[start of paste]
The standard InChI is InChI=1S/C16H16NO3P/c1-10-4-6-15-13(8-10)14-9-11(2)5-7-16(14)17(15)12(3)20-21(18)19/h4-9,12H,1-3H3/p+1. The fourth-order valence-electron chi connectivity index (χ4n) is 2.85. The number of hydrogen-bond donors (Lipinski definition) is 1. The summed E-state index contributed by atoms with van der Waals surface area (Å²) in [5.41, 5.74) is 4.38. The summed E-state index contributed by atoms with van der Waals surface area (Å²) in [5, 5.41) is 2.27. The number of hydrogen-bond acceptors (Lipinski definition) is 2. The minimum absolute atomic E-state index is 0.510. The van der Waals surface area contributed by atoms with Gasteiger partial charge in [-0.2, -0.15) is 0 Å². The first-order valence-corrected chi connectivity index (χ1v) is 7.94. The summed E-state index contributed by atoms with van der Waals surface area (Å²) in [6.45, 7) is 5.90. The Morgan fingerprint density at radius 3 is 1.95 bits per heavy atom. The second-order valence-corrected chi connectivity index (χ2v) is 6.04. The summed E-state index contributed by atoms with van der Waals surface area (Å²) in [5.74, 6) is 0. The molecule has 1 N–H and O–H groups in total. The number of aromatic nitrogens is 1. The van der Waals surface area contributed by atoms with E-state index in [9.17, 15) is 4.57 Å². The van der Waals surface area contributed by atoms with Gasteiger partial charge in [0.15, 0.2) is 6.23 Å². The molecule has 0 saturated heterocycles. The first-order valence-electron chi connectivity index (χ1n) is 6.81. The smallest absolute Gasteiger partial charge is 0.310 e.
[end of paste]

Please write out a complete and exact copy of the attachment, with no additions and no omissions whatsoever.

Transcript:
The standard InChI is InChI=1S/C16H16NO3P/c1-10-4-6-15-13(8-10)14-9-11(2)5-7-16(14)17(15)12(3)20-21(18)19/h4-9,12H,1-3H3/p+1. The fourth-order valence-electron chi connectivity index (χ4n) is 2.85. The number of hydrogen-bond donors (Lipinski definition) is 1. The summed E-state index contributed by atoms with van der Waals surface area (Å²) in [5.41, 5.74) is 4.38. The summed E-state index contributed by atoms with van der Waals surface area (Å²) in [5, 5.41) is 2.27. The number of hydrogen-bond acceptors (Lipinski definition) is 2. The minimum absolute atomic E-state index is 0.510. The van der Waals surface area contributed by atoms with Gasteiger partial charge in [-0.2, -0.15) is 0 Å². The first-order valence-corrected chi connectivity index (χ1v) is 7.94. The summed E-state index contributed by atoms with van der Waals surface area (Å²) in [6.45, 7) is 5.90. The Morgan fingerprint density at radius 3 is 1.95 bits per heavy atom. The second-order valence-corrected chi connectivity index (χ2v) is 6.04. The summed E-state index contributed by atoms with van der Waals surface area (Å²) in [5.74, 6) is 0. The molecule has 1 N–H and O–H groups in total. The number of aromatic nitrogens is 1. The van der Waals surface area contributed by atoms with E-state index in [9.17, 15) is 4.57 Å². The van der Waals surface area contributed by atoms with Gasteiger partial charge in [0.15, 0.2) is 6.23 Å². The molecule has 0 saturated heterocycles. The first-order valence-electron chi connectivity index (χ1n) is 6.81. The smallest absolute Gasteiger partial charge is 0.310 e.